A holiday spent at the coast is always special. And, most importantly, it creates memories in children that last a lifetime. Special little holiday treats – like coffee made with condensed milk – and exploring rock pools and walking the beaches make memories that remain with the young ones.
Not many of us are accomplished marine biologists, and there is a bewildering array of organisms in any one rock pool or beach along the KZN coast. So how do we tell our kids what we are looking at? The answer lies in books. As never before, there is a wide variety of books about the marine life on our coast. The best of these in our opinion is George and Margo Branch’s book “The Living Shores of Southern Africa”
Sadly it is out of print now, but George and Margo are in the process of bringing out a revised and updated edition. If, however, you are able to lay your hands on a second hand copy – snap it up. It is the most wonderful, practical guide to our shores. The text is written in layman’s terms and is easily understood. There are chapters that explain phenomena such as rip-currents, tides and the effect of the moon; chapters on rocky shores, sandy beaches, the east coast, the south coast and the west coast – along with notes about their typical life-forms.
And with a book like that, don’t be afraid to take it along on your expeditions onto the rocks. So what if it gets a bit wet! Arm yourself with a few pamphlets or downloaded pages on marine life and the law too – it’s never too early to start teaching the young ones what they can and can’t do. Apart from “Living Shores” there are smaller (and larger) books on the typical fish and other marine creatures of the KZN coast.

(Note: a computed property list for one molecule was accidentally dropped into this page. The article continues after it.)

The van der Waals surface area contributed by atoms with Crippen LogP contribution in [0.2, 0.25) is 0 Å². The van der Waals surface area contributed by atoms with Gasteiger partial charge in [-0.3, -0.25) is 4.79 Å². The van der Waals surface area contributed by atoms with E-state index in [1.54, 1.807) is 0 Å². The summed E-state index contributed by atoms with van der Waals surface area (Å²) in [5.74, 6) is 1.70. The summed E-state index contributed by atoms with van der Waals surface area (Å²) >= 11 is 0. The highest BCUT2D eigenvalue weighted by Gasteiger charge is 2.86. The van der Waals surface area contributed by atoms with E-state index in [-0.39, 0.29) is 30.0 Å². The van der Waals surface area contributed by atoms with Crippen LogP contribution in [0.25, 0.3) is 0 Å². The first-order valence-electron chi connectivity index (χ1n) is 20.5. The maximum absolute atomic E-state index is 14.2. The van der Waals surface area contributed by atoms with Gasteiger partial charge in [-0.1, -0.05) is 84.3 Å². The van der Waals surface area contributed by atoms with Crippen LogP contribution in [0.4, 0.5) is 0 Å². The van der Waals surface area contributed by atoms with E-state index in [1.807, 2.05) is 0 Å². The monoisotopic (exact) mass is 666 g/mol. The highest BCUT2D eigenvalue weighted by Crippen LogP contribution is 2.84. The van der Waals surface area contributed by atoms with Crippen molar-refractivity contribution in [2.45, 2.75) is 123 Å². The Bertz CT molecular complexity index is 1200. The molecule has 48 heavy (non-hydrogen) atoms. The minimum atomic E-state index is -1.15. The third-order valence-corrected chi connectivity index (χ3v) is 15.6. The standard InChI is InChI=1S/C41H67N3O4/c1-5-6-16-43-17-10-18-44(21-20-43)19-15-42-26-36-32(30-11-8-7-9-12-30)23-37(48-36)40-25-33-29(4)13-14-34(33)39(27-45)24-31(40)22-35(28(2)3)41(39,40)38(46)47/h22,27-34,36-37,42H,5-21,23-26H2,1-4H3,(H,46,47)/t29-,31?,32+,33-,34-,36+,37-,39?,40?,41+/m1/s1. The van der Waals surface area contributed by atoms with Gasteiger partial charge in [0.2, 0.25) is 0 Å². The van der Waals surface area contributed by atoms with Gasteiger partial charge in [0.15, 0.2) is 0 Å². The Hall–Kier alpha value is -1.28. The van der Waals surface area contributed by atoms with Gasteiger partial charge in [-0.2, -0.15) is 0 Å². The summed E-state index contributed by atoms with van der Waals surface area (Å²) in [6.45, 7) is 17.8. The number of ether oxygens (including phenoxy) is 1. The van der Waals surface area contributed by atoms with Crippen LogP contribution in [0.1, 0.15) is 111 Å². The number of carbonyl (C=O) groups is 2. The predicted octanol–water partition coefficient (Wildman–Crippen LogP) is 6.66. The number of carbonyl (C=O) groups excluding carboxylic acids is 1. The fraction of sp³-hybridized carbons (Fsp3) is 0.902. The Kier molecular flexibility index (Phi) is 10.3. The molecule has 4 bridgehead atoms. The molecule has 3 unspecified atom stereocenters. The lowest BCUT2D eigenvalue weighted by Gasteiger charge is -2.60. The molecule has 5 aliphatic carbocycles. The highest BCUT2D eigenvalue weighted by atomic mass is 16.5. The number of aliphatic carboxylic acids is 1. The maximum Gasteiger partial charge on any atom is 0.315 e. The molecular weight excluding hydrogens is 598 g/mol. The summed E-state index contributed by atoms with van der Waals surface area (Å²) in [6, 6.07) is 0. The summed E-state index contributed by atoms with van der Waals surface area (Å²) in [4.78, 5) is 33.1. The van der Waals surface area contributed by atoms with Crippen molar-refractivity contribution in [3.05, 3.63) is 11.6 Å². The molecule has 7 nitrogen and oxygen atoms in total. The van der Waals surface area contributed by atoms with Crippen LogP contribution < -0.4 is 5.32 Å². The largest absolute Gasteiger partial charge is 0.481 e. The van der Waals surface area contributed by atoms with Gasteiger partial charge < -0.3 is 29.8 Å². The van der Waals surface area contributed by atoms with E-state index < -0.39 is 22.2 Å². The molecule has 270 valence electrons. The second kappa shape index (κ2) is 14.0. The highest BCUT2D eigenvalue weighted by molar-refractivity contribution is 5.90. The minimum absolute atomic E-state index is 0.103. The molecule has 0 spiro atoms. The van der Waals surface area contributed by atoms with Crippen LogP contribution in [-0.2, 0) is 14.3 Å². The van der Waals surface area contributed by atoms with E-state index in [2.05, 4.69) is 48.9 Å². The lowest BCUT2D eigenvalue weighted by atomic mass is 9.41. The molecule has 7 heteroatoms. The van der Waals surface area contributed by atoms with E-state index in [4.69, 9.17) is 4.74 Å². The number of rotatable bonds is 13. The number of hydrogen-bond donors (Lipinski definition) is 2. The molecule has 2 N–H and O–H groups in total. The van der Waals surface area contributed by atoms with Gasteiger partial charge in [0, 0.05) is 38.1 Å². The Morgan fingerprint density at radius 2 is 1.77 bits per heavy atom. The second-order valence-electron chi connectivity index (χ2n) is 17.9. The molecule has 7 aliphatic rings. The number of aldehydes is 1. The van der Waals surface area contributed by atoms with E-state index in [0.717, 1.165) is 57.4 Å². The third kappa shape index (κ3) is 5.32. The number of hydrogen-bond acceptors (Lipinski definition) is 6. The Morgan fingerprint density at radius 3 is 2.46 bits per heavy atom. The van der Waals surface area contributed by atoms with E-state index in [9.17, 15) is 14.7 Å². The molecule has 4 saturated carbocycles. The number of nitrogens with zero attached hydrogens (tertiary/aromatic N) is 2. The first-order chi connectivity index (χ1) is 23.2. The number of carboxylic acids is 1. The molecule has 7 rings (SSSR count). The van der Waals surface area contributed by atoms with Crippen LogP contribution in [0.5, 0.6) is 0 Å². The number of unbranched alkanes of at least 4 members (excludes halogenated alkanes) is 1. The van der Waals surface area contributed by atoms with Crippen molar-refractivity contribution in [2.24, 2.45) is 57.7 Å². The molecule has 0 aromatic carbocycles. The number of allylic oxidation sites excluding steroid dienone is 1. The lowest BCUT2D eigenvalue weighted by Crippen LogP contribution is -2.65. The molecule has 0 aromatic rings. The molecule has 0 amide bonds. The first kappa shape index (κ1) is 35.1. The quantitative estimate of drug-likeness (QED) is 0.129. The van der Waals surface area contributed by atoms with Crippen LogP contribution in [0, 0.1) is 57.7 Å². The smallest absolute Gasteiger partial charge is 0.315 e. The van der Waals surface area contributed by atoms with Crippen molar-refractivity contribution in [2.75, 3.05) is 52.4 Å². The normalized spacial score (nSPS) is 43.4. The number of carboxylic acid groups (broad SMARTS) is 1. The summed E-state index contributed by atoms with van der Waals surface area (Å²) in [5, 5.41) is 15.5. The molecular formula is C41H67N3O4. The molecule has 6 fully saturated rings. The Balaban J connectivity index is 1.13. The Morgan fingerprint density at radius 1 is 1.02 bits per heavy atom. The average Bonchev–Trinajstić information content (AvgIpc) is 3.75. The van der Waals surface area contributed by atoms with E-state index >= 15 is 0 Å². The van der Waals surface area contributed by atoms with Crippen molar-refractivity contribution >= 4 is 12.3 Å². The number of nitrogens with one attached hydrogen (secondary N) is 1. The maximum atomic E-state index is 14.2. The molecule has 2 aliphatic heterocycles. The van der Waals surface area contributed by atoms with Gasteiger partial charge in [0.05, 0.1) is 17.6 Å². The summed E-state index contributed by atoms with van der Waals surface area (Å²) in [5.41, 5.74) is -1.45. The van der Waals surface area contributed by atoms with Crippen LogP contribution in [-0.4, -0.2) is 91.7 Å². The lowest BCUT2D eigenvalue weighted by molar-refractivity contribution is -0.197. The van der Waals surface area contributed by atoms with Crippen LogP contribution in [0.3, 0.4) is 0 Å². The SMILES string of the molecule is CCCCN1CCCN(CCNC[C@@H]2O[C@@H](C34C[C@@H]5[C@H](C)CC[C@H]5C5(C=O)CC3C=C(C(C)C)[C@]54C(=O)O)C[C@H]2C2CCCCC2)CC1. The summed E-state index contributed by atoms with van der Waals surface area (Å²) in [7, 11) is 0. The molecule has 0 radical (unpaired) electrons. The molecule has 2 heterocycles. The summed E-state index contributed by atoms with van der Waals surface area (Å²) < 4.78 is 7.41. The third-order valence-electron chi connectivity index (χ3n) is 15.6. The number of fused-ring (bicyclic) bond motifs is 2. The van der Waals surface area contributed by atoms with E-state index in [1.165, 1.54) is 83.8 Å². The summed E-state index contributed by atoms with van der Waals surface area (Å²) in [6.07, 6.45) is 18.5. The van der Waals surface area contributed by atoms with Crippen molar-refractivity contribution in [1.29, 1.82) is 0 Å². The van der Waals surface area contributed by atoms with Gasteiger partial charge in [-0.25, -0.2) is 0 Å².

Keep in mind that our fish are typical Indo-Pacific species, so much of what is found in the waters around (for instance) the Seychelles, will be found around our shores too. If your interest lies in shells, there are several excellent publications on this. Seaweeds and corals are other interesting forms.
If you are a scuba diver then it is almost essential to swot up the things you see on your dives. It’s very much like bird watching – it becomes far more fascinating if you actually know what you are looking at! Instead of it simply being a pretty fish it becomes a Harlequin Triggerfish, or a Gold-bar wrasse. And the massive eel that stared at you with jaws gaping ceases to be something from a nightmare and becomes a moray eel. The massive fish that stared lugubriously at you becomes a friendly potato- or brindle bass.
Even a walk along the beach can become a fascinating experience. Read up about the snails one sees surfing along the wave-line. Why do they do this? What function do they perform? Or identify the creature that makes the thousands of V-marks in the water as the last of a waves slides back into the sea. What are the thousands of crabs that seem to come from nowhere called? What makes the thousands of small burrows in the beach sand? How do mussels – so common on the rocks – filter the sea? From a few well-chosen books one can learn and teach an enormous amount – and do coastal conservation an outstandingly good turn at the same time.